Mental hygiene during coronavirus

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The views expressed do not necessarily reflect those of CMF.

The Coronavirus pandemic is turning almost every part of life upside down, both in and out of work. And one of my greatest concerns as this pandemic unfolds is the effect it will have on the mental health of clinicians. As a Senior House Officer in Accident and Emergency (A&E), who suffers from pre-existing depression, I think (for now at least) I am more worried about the risk posed by Coronavirus to my mental health than my physical health.

The Effects of Coronavirus on Mental Health

There are many ways that the pandemic can affect the mental health of clinicians. We are seeing a rapidly escalating number of very unwell patients come through our doors, and we are witnessing many dying in our care without their families around them. We experience the unnerving feeling of powerlessness as we manage a condition with no curative treatment, and as we watch world governments struggle to suppress their epidemics despite extreme interventions. We are constantly bombarded and often overwhelmed by masses of information from news outlets, press briefings, social media feeds, WhatsApp groups and journal publications, making it harder than ever to leave work at work. And like the rest of the nation, we feel the loneliness of social-distancing and self-isolation. So how can we look after our mental health during the Coronavirus crisis?

The Importance of Mental Hygiene

In an essay titled How to Be a Recovering Perfectionist, Prof. John Wyatt advocates for the importance of daily ‘mental hygiene’:

We all know that if we wish to remain healthy, we need to practise physical hygiene… Just in the same way, it is helpful to practise the discipline of mental hygiene. That means monitoring the content of my thought life and choosing to fill my mind with positive and healthy thoughts rather than negative, damaging and unhealthy thoughts. And just because I did this yesterday, does not mean that my thought life isn’t important today and every day to come. There is a daily discipline of keeping my thought life healthy. 

The apostle Paul gives a wonderful illustration of mental hygiene in Philippians 4:8. ‘Finally, brothers and sisters, whatever is true, whatever is noble, whatever is right, whatever is pure, whatever is lovely, whatever is admirable–if anything is excellent or praiseworthy–think about such things.’

It’s an interesting list. It starts with truth. Mental hygiene starts with focusing on truth and realism rather than lies and fantasy. Of course, this includes the truth of God’s unconditional love and care for us, his acceptance of us in Christ and the limitless forgiveness he offers. Second, Paul refers to the noble, the right and the pure. These are all aspects of goodness. We are called to focus our thoughts on everything that is good and morally pure. Third comes everything that is lovely, excellent and attractive. These are all aspects of beauty

I think Wyatt’s points are profoundly helpful for maintaining good mental health. So how can we fill our minds with truth, goodness and beauty during Coronavirus?


Meditating on truth necessarily involves filtering out all the junk and noise that jams our minds. It is clearly vital to keep up to date with the latest clinical and government guidance. But it is also wise to be careful about how much time we spend scrolling through our social media feeds and reading opinion pieces about what the future holds. I think many of us would benefit from cultivating the discipline of regularly turning our screens off.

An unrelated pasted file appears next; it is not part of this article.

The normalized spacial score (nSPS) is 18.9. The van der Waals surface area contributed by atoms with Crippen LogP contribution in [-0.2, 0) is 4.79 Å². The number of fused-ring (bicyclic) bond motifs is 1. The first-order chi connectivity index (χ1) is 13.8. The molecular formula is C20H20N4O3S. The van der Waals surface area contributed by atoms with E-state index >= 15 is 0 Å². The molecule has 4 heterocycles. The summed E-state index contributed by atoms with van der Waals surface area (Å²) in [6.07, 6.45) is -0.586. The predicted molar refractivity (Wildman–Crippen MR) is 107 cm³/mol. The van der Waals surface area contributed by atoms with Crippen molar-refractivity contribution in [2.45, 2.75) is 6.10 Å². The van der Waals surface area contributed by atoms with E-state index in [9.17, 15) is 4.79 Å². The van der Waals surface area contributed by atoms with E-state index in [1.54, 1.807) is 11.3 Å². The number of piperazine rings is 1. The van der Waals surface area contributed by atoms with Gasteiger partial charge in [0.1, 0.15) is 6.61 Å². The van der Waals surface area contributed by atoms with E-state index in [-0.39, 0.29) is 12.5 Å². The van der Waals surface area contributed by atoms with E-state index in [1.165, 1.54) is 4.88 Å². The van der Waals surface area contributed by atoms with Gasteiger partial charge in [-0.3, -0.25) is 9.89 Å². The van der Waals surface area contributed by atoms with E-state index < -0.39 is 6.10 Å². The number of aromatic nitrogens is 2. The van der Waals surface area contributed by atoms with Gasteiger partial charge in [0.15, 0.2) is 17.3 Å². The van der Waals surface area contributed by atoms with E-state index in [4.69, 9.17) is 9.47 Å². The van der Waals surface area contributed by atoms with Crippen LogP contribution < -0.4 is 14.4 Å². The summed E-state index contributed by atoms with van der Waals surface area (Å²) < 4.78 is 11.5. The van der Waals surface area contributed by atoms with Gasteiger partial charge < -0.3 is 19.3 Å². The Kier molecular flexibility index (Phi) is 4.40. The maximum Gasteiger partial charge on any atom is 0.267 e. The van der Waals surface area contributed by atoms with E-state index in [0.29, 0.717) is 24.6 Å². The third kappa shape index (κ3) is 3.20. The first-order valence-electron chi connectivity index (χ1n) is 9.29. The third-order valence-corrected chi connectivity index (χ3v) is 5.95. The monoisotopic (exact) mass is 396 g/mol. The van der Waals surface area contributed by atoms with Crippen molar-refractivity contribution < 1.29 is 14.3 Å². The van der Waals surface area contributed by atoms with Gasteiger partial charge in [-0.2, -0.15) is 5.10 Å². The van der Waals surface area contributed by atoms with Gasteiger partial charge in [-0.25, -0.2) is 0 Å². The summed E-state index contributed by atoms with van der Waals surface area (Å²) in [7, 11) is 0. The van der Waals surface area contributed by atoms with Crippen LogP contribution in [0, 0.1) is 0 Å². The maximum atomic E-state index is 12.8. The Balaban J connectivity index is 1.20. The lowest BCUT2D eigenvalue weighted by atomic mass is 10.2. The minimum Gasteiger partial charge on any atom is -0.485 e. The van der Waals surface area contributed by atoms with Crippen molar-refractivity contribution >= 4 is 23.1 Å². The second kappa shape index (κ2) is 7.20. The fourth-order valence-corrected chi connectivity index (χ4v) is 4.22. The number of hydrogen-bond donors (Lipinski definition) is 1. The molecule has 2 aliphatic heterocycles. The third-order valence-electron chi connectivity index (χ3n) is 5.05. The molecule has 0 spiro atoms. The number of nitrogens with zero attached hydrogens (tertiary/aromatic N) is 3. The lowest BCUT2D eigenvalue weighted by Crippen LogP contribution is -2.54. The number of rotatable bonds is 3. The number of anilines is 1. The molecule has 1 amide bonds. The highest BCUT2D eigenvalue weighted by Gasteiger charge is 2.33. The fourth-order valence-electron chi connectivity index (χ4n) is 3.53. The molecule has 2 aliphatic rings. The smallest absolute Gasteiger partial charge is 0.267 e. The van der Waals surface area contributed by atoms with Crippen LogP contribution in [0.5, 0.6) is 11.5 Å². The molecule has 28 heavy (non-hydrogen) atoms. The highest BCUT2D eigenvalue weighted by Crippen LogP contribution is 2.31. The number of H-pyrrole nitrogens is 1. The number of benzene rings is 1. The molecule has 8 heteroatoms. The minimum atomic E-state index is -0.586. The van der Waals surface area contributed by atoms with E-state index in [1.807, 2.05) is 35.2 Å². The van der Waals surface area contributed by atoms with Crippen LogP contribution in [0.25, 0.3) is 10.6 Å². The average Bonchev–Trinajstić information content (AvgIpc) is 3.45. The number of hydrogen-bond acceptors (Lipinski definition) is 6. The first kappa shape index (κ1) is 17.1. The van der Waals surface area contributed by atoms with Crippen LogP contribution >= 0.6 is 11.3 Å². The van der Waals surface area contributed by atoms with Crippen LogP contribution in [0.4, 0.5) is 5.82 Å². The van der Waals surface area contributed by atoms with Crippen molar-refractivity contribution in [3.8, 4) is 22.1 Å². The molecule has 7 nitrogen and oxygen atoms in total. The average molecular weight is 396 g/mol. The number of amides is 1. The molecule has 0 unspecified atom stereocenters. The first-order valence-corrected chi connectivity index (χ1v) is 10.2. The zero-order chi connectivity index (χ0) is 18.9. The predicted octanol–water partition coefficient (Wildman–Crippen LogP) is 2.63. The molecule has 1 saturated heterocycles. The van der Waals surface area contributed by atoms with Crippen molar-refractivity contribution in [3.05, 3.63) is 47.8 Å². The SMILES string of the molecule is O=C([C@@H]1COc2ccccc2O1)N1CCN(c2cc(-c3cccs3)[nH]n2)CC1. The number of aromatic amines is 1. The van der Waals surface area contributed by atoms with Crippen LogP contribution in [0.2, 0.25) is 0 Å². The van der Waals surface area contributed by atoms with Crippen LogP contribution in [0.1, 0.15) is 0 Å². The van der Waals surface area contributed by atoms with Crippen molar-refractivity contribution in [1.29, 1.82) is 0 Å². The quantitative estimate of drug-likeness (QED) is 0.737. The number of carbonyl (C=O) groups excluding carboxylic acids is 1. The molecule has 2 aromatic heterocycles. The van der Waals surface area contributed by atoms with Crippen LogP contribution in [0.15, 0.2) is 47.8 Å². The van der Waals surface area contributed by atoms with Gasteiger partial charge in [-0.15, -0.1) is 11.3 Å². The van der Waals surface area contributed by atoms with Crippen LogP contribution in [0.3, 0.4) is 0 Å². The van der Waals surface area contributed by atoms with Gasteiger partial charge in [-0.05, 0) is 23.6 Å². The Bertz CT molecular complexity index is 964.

My social media feeds are saturated with sad statistics and anxious forecasting. But amid the pain of the pandemic, there are positive stories to be grateful for and celebrate. Communities have come together to look after the sick and vulnerable. The nation has united across political and social divides to support the NHS. People are finding more time to talk to friends independent of geographical proximity. And the environment has had a sudden cleanse. Whilst we cannot hide from the pain and suffering of the pandemic, we can still meditate on these good and encouraging events.


We may not be able to visit art galleries or theatres, but we still can fill our minds with beauty. Normally, most of us rarely have time to regularly play music, paint pictures or watch films. But with our social calendars now emptied, we have novel opportunities to utilise the stillness and quietness of lock-down, for enjoying the beauty of music or art or literature or cookery at home.

Concluding Thoughts

As Wyatt mentions in his article, as Christians, we believe that truth, goodness and beauty find their richest and ultimate fulfilment in the gospel message of Jesus that we remember this Easter weekend. Out of love for us, he descended from Heaven to Earth to bear our pain and grief even unto death. He then defeated death by rising on that first Easter morning. The most truthful, good and beautiful thing we can fill our minds with, on a daily basis, is the gospel of Jesus.

As this pandemic unfolds, I am fearful of the effect it may have on my mental health and that of my friends and colleagues. These days are going to be challenging for all of us, for a whole host of reasons. But I do also believe one of our best weapons against Coronavirus is regular and disciplined hygiene – both physical and mental!


Benjamin Chang is an FY2 doctor in North London, former President of Christians in Science London, and a member of the CMF Speakers Track. He recently spoke on the struggles being faced by health workers during the COVID-19 crisis on the Speak Life podcast


Remember to join us every day at 7 pm (BST/UTC+1) for #COVID1900Prayer, a chance to pray for health workers, our nation and the world as we respond to COVID-19



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